A new set of guidelines tout exercise, including the slow, controlled movements in martial arts like tai chi, as a way to prevent falls among older adults. Yale Medical Group geriatrician Mary Tinetti, MD, co-chaired a panel of experts who developed the guidelines for the American Geriatrics Society and the British Geriatrics Society. They were published in a recent issue of the Journal of the American Geriatrics Society.
Falls are not only associated with significant injury and death in the older population, but are also linked to reduced independence and early admission to long-term care facilities. For older adults, effective fall prevention may reduce fall-related injuries, emergency room visits, hospitalizations, nursing home placements and functional decline.
The new guidelines, which are the first update from a 2001 version, now recommend:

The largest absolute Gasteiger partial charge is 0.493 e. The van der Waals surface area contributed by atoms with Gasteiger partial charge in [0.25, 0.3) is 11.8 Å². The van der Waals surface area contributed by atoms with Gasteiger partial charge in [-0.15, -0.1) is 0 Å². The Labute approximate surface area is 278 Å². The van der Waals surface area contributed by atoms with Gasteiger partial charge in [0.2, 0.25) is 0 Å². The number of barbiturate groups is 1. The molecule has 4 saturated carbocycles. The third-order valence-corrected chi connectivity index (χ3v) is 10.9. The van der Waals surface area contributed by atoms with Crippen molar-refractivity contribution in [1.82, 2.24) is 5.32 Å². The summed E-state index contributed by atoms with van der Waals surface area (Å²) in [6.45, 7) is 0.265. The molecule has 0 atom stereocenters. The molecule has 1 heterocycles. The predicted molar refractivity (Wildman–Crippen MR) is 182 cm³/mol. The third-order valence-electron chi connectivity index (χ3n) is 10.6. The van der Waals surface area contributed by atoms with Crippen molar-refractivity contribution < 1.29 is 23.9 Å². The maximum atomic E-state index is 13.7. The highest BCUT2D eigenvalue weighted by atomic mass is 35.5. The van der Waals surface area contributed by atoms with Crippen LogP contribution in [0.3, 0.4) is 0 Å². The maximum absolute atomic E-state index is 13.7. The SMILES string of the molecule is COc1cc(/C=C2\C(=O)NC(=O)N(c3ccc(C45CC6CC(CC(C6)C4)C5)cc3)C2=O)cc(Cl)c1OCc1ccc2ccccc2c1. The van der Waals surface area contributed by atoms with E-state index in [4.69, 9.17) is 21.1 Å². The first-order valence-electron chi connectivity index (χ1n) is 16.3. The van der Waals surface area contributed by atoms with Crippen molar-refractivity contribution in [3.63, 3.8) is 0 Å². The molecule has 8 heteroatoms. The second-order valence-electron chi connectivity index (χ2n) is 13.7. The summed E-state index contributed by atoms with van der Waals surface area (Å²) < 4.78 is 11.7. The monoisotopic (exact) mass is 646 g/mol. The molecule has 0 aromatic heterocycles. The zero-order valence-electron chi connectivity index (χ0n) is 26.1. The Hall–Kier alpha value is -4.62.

- Interventions that include exercise for balance, gait and strength training, such as tai chi or physical therapy
- Reducing fall risk factors in daily activities and in the home, such as adding grab bars in bathrooms or removing any clutter from floors or around stairs
- Reducing medications, particularly those that affect the brain, such as sleeping medications and antidepressants
- Elevating blood pressure drops when standing, and managing heart rate and rhythm abnormalities
“There is emerging evidence that the rate of serious fall injuries, such as hip fractures, is decreasing modestly in areas in which fall prevention is integrated into clinical practice,” said Tinetti, who is the director of the Yale Program on Aging. Other experts on the panel hailed from a variety of institutions and disciplines such as physical therapy, pharmacy, orthopedics, emergency medicine, occupational therapy, nursing, home care, and geriatric clinical practice.
This Article was submitted by Mark Santore, on Thursday, January 09, 2014.
Source: Yale Medical Group